Online, everything is equal. Image follows image in a sprawling infinity like the perfect horizontal of a Sugimoto photograph – until the euphoria of hype sends a #trend speeding skywards like a cork from a champagne bottle. Today, if a debut collection strikes a chord, it can make as much noise as the most established Parisian houses. But young designers have earned it. They’ve put in the work and are backing up the waves of iPhone photos and Style.com show details with production just as sophisticated as the old guard’s. Just like their menswear counterparts, rising women’s designers Vetements, Eytys, and Thomas Tait are sharing factories and challenging norms with the industry’s finest: old and new in equilibrium. It was Vetements that really got editors in Paris talking recently. Designer Demna Gvasalia staged his second catwalk in gay club Le Depot amidst the smell of sex and booze, with an invitation image showing a rebranded bottle of poppers. It was heralded as one of the hottest shows of the season – and Vetements as one of the most exciting new labels in the industry. Gvasalia is an alum of Maison Margiela and Louis Vuitton. His evolving team are former colleagues or designers he studied with at the Royal Academy of Fine Arts in Antwerp. He has enough experience for his emerging label, which combines the familiar with a liberated flair and a cerebral sex appeal, to be brilliant from the start. “There are many problems to solve at different levels, but this can be fun once we believe in what we do,” Gvasalia explains. “What matters is the product, the clothing, especially when we live in the era of ‘too much everything.’ ”
Vetements uses factories the big conglomerates use “because some of them have an amazing know-how for doing certain products. Depending on the type of garment, we try to define its level of execution and craftsmanship.” The brand simultaneously produces in smaller, specialized ateliers, depending on the piece. Thomas Tait is another designer making an impact in Paris. The London-based Canadian whose label is synonymous with craftsmanship, emotional intellectualism, and modernism was the first talent to win the inaugural LVMH Prize in 2014, scooping up €300,000 plus a yearlong mentorship. The panel that awarded him included Louis Vuitton’s Nicolas Ghesquière, Céline’s Phoebe Philo, Karl Lagerfeld, Raf Simons, Kenzo’s Humberto Leon and Carol Lim, Givenchy’s Riccardo Tisci, and Marc Jacobs. That his brilliant clothes have been endorsed by some of the industry’s most established shows how far emerging designers have come – and nods to the relationship new voices enjoy in a panoramic fashion context. “I launched my label in 2010, the pit of a financial recession. It’s very easy to see the rise of media interest and how it can quickly surpass commercial growth,” Tait reflects. “I’ve noticed that during this difficult economic climate people look to fashion with a thirst for escapism, but lean towards normalcy and even conventionalism when shopping. This contrast creates a huge challenge for brands who, as a result, live in what might feel like a limbo space between the runway and the racks.” Yet there has to be harmony: there cannot be an abrasive gulf between art and commerce. Jonathan Hirschfeld and Max Schiller of Stockholm sneaker brand Eytys believe above all in a refined product.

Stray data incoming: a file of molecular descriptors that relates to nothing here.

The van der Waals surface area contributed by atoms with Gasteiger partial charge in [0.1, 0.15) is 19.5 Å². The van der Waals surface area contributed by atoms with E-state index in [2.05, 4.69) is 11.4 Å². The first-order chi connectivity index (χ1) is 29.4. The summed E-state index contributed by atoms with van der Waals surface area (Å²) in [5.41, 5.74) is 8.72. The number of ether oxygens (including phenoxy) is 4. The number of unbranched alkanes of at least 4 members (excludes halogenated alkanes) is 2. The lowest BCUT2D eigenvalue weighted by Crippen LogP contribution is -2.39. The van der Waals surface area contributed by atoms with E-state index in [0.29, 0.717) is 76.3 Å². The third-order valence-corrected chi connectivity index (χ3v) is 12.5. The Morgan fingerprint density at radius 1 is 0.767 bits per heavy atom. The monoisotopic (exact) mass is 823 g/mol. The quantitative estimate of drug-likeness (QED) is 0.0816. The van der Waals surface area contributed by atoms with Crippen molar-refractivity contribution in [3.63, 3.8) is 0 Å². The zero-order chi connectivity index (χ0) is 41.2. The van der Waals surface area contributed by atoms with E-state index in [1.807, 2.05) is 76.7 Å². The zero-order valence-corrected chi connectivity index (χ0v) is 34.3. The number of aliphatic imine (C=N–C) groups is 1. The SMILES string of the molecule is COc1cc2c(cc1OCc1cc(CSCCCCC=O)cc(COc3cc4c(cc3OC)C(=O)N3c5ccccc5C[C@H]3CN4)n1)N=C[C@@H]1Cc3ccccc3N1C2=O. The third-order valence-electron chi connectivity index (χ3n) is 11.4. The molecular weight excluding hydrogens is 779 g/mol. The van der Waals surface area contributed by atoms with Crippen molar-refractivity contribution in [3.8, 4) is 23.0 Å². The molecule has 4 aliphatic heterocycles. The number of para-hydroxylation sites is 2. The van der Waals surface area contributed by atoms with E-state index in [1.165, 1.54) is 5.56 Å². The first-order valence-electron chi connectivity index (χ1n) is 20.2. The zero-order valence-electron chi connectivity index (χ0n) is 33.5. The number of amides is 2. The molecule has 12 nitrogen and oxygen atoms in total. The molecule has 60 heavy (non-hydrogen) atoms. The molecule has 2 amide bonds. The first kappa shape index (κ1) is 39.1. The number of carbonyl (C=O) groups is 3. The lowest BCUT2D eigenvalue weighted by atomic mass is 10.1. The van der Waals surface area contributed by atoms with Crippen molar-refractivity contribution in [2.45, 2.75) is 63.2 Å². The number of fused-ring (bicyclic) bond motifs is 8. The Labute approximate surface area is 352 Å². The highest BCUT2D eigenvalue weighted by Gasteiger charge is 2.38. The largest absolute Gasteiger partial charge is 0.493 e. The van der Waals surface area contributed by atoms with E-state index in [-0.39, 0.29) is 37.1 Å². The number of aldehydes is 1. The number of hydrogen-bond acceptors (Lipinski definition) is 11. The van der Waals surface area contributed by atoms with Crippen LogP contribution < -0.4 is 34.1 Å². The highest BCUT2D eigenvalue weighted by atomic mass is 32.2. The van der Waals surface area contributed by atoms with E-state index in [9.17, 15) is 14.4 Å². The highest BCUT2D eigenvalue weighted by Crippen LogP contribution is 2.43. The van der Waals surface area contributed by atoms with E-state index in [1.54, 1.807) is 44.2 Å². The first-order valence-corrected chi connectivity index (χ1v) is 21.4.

Left Page Jacket: $5040; Sweater: $1130; Pants: $1985; Boots: $2260 This Page Shirt: $990; Skirt: $5040;Boots: $3380 (All by Vetements)
This Page Jacket: $6090; Sweater: $800; Dress: 1075; Shoes: $3070 Right Page Dress: 2170; Shorts: $1490; Boots: 3380
“Designer Demna Gvasalia staged his second catwalk in gay club Le Depot amidst the smell of sex and booze, with an invitation image showing a rebranded bottle of poppers. It was heralded as one of the hottest shows of the season – and Vetements as one of the most exciting new labels in the industry.” “We’ve dared to really focus, not trying to do everything all at once, which has allowed us time for tweaking and perfecting,” explain the duo. “To go all geeky, deep. It’s very hard to do that when working for a big house that always has to re-invent itself at a very fast pace.” “I do think the pressure has increased significantly,” Thomas Tait remarks. “With the internet and social media in mind, by default brands launch on a global platform. With such a wide audience and an ever-growing commercial reach, it’s understandable that viewers and consumers of fashion do not have the patience, knowledge, or care whether a brand is a small operation or a huge conglomerate machine. What is usually desired is an end product, the best possible end product… the consumer has no interest in hearing ‘excuses’ from brands. High fashion products need to be amazing no matter where they’re coming from.” “As a designer, you realize that you have very few chances to communicate the physical story behind the clothes,” Tait continues. “You have to trust that the product speaks for itself. The quality and cut has to be felt – that’s the best communication tactic.”